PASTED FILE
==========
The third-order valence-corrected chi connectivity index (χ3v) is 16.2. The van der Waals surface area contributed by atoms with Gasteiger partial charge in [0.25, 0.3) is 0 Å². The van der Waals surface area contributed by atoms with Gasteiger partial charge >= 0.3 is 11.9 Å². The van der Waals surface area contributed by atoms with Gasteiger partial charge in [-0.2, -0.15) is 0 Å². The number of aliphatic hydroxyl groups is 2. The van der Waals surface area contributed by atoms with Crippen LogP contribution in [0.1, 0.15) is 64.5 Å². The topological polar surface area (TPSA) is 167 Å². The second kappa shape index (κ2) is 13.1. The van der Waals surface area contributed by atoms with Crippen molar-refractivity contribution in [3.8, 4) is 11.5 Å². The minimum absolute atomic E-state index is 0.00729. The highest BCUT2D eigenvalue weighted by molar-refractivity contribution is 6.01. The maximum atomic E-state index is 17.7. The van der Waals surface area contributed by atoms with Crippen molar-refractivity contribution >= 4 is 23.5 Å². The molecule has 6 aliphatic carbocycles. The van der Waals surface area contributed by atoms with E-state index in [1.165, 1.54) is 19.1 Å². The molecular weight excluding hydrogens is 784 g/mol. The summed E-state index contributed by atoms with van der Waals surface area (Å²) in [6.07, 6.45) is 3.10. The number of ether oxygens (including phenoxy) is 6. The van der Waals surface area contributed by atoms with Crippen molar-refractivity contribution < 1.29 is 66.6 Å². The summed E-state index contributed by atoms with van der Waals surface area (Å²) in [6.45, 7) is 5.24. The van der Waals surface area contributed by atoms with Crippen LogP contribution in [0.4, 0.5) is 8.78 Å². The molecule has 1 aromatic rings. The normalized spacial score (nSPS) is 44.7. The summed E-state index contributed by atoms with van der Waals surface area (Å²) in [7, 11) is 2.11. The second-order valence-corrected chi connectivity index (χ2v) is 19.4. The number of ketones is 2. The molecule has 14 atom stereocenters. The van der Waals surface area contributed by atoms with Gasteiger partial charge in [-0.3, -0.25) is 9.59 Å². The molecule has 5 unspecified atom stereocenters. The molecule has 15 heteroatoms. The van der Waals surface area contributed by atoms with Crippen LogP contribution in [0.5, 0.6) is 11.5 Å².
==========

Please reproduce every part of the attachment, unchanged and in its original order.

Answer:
The third-order valence-corrected chi connectivity index (χ3v) is 16.2. The van der Waals surface area contributed by atoms with Gasteiger partial charge in [0.25, 0.3) is 0 Å². The van der Waals surface area contributed by atoms with Gasteiger partial charge >= 0.3 is 11.9 Å². The van der Waals surface area contributed by atoms with Gasteiger partial charge in [-0.2, -0.15) is 0 Å². The number of aliphatic hydroxyl groups is 2. The van der Waals surface area contributed by atoms with Crippen LogP contribution in [0.1, 0.15) is 64.5 Å². The topological polar surface area (TPSA) is 167 Å². The second kappa shape index (κ2) is 13.1. The van der Waals surface area contributed by atoms with Crippen molar-refractivity contribution in [3.8, 4) is 11.5 Å². The minimum absolute atomic E-state index is 0.00729. The highest BCUT2D eigenvalue weighted by molar-refractivity contribution is 6.01. The maximum atomic E-state index is 17.7. The van der Waals surface area contributed by atoms with Crippen molar-refractivity contribution >= 4 is 23.5 Å². The molecule has 6 aliphatic carbocycles. The van der Waals surface area contributed by atoms with E-state index in [1.165, 1.54) is 19.1 Å². The molecular weight excluding hydrogens is 784 g/mol. The summed E-state index contributed by atoms with van der Waals surface area (Å²) in [6.07, 6.45) is 3.10. The number of ether oxygens (including phenoxy) is 6. The van der Waals surface area contributed by atoms with Crippen molar-refractivity contribution < 1.29 is 66.6 Å². The summed E-state index contributed by atoms with van der Waals surface area (Å²) in [6.45, 7) is 5.24. The van der Waals surface area contributed by atoms with Crippen LogP contribution in [0.4, 0.5) is 8.78 Å². The molecule has 1 aromatic rings. The normalized spacial score (nSPS) is 44.7. The summed E-state index contributed by atoms with van der Waals surface area (Å²) in [7, 11) is 2.11. The second-order valence-corrected chi connectivity index (χ2v) is 19.4. The number of ketones is 2. The molecule has 14 atom stereocenters. The van der Waals surface area contributed by atoms with Gasteiger partial charge in [-0.3, -0.25) is 9.59 Å². The molecule has 5 unspecified atom stereocenters. The molecule has 15 heteroatoms. The van der Waals surface area contributed by atoms with Crippen LogP contribution in [0.5, 0.6) is 11.5 Å².